Comparison of Autonomous Vehicle Policy Among France, Japan, and Korea: An Analysis through the Lens of Sectoral Innovation System

Type de publication:

Conference Paper


Jeehoon Ki


Gerpisa colloquium, Paris (2019)


autonomous vehicle, France, Japan, Korea, public policy


1. Purpose
Autonomous vehicles (AVs) are expected to change the landscape of the automotive industry and transform the role of vehicles in our society. Governments in many countries have been formulating public policies on AVs to embrace this new paradigm. Public policy is instrumental in socio-economic transformation especially when a new technological paradigm is emerging because public policy provides “rules of the game” that affect practices and behaviors of consumers, producers, and intermediaries in a sector. However, the literature does not pay sufficient attention to public policy on AVs as a driving factor of socio-economic transformation in the emerging AV era.

The present study aims to gain a deeper understanding of the similarities and differences of public policy on AVs in France, Japan, and Korea and why these policies are formulated in that way. Similarities can be common components of public policy on AVs while differences can indicate the path dependency of the respective countries in public policy on AVs.

2. Methodology and Design
The study employs the Sectoral Systems of Innovation (SSI) framework (Malerba 2004) to find out why each country implements its own public policies. The SSI is a lens with which to analyze the innovation process and the factors affecting innovation. The main building blocks of SSI are (a) knowledge and technologies, (b) actors (firm, government, and so on) and networks, (c) institutions (norms, practices, laws and so on), and (d) demand. In the SSI perspective, innovation process and sectoral transformation are the co-evolution of these four building blocks of the sector.

The AV is an innovation in the automobile sector, and thus, SSI is a useful tool for analyzing the role of public policy in the socio-economic transformation process by AVs. The present study seeks out the reasons behind a country’s decision to implement certain public policies in the four building blocks of the SSI framework. For example, truck platooning R&D and its tests on public roads are more active in Europe than in Japan and Korea because trucking is a much bigger industry in Europe than in Japan and Korea. This factor is related to demand, which is the fourth building block of SSI. Korean public policy on automobiles is affected by Hyundai Motor Group because the company accounts for approximately 60% of the domestic market. This factor is related to the firm, which is the second building block of SSI.

By comparing France with Japan regarding public policy on AVs, this study finds similarities based on their comparable socio-economic evolutionary level and their highly developed automobile industries. The differences can be the result of the cultural, geographical contexts of France and Japan (Europe and Asia, respectively). A comparison between Japan and Korea highlights the similarities and differences between Asian countries. Korea successfully caught up with developed countries such as Japan. As a country which was a developing country in Asia until relatively recently, Korea represents Asian developing countries, such as China and India, in some essential aspects of government policies, firm behaviors, and consumer preferences in the automobile sector.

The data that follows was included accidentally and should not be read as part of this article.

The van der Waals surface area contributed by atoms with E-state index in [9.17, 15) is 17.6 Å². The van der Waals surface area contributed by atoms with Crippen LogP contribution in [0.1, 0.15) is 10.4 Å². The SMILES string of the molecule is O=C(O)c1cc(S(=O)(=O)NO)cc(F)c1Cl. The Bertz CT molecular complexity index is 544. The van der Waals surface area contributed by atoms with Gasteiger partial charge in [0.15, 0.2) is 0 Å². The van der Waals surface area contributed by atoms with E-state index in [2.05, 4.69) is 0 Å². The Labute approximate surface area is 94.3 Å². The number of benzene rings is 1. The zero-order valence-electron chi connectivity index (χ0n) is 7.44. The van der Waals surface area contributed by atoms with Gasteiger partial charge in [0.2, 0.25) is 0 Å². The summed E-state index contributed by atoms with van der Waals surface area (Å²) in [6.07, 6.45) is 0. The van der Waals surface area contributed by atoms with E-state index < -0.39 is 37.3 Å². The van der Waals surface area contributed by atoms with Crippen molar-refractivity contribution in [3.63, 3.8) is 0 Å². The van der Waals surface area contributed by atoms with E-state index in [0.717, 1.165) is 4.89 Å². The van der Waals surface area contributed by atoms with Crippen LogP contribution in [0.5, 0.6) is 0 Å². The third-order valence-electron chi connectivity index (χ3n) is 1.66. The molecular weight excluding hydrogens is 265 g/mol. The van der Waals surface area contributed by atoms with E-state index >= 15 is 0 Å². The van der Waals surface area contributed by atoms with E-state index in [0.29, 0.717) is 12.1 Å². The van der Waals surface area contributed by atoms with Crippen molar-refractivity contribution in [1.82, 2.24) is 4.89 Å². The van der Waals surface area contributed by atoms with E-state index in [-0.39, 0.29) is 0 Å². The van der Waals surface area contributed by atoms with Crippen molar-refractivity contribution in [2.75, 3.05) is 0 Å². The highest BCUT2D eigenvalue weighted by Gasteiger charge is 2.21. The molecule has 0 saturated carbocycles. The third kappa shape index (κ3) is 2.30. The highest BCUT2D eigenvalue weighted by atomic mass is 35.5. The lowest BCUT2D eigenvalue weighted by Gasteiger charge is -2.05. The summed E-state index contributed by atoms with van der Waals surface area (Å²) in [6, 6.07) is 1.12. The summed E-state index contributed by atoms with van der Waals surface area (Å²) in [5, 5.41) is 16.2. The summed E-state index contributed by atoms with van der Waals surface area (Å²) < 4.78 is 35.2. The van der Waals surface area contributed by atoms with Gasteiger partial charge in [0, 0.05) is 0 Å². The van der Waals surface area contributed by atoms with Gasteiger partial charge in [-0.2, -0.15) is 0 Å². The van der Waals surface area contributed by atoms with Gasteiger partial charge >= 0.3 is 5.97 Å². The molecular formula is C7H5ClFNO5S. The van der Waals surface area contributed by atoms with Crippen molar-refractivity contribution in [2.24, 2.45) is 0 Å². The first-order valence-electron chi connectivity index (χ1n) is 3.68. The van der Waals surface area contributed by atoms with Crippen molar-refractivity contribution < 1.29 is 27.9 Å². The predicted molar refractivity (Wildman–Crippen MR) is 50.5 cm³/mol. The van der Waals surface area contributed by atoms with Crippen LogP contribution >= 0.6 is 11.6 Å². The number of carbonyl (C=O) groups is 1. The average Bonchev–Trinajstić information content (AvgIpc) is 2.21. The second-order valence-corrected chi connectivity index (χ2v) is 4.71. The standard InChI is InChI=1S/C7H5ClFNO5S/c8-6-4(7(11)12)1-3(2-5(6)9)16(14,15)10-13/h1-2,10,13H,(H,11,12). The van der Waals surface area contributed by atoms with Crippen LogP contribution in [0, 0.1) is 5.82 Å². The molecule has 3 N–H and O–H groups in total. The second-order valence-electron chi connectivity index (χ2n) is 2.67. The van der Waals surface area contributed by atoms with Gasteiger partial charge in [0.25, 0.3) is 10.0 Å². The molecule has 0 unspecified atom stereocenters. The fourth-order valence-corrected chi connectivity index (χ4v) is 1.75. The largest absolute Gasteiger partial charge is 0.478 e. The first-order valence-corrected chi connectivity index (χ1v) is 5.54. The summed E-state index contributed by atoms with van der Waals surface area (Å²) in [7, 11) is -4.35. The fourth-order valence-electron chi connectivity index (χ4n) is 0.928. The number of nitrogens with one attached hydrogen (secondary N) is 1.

3. Main Results
This study finds that, as a key similarity, all the three countries’ AV policies consist of four building blocks: (1) technology roadmap establishment, (2) deregulation and revision/enactment of laws, (3) R&D investment, and (4) building infrastructure. For differences, first, the Korean government regards AVs as a new economic growth engine, while Japan utilizes autonomous driving technology to solve problems of aging society and insufficient public transportation in rural areas. In the meantime, the French policy deals with the AV mainly in the realm of urban planning and environment issues. Second, while Korea’s AV policy suggests that the Korean government considers AV ‘as a product’ rather than ‘as a mobility service,’ France’s approach is more related to AV as a mobility service. Japan is in-between. Third, although Korea has been attempting to transform their innovation strategy from ‘fast-follower’ to ‘first-mover’ since 2010, Korea’s AV policy suggests that the Korean government still takes a fast-follower strategy for AV technology development.

4. Practical Implications
Given that public policy affects practices and behaviors of actors in a sector, findings of this study contribute to a better understanding of the three countries’ trajectories of socio-economic transformation in the emerging AV era. Moreover, the ingredients of AV policy identified in this study can be utilised when we attempt to understand other countries’ AV policies and resultant transformations. The Korean case is a good starting point to understand and anticipate the socio-economic transformation of Asian catching-up countries such as China and India. Multinational automakers can utilize these insights in establishing their business strategies for the huge Asian market.

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